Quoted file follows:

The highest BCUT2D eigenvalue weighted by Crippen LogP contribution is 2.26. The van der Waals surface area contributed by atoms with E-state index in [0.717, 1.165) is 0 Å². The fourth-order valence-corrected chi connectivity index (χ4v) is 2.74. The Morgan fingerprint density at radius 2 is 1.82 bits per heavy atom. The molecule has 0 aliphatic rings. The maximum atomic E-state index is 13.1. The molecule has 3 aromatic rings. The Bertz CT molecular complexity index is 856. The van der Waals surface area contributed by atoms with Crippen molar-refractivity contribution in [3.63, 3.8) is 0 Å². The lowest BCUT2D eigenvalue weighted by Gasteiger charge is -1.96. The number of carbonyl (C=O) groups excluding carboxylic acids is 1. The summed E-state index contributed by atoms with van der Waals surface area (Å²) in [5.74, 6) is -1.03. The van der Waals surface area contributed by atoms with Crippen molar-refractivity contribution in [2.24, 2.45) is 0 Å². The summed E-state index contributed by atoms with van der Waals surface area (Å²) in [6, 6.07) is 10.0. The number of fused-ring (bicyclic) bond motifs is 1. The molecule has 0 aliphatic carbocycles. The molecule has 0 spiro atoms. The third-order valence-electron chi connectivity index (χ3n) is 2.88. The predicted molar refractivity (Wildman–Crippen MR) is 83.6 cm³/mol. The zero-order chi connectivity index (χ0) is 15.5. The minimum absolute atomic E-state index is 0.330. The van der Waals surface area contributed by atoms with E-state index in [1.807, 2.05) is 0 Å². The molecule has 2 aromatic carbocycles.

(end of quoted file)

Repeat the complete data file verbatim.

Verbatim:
The highest BCUT2D eigenvalue weighted by Crippen LogP contribution is 2.26. The van der Waals surface area contributed by atoms with E-state index in [0.717, 1.165) is 0 Å². The fourth-order valence-corrected chi connectivity index (χ4v) is 2.74. The Morgan fingerprint density at radius 2 is 1.82 bits per heavy atom. The molecule has 0 aliphatic rings. The maximum atomic E-state index is 13.1. The molecule has 3 aromatic rings. The Bertz CT molecular complexity index is 856. The van der Waals surface area contributed by atoms with Crippen molar-refractivity contribution in [3.63, 3.8) is 0 Å². The lowest BCUT2D eigenvalue weighted by Gasteiger charge is -1.96. The number of carbonyl (C=O) groups excluding carboxylic acids is 1. The summed E-state index contributed by atoms with van der Waals surface area (Å²) in [5.74, 6) is -1.03. The van der Waals surface area contributed by atoms with Crippen molar-refractivity contribution in [2.24, 2.45) is 0 Å². The summed E-state index contributed by atoms with van der Waals surface area (Å²) in [6, 6.07) is 10.0. The number of fused-ring (bicyclic) bond motifs is 1. The molecule has 0 aliphatic carbocycles. The molecule has 0 spiro atoms. The third-order valence-electron chi connectivity index (χ3n) is 2.88. The predicted molar refractivity (Wildman–Crippen MR) is 83.6 cm³/mol. The zero-order chi connectivity index (χ0) is 15.5. The minimum absolute atomic E-state index is 0.330. The van der Waals surface area contributed by atoms with E-state index in [1.807, 2.05) is 0 Å². The molecule has 2 aromatic carbocycles.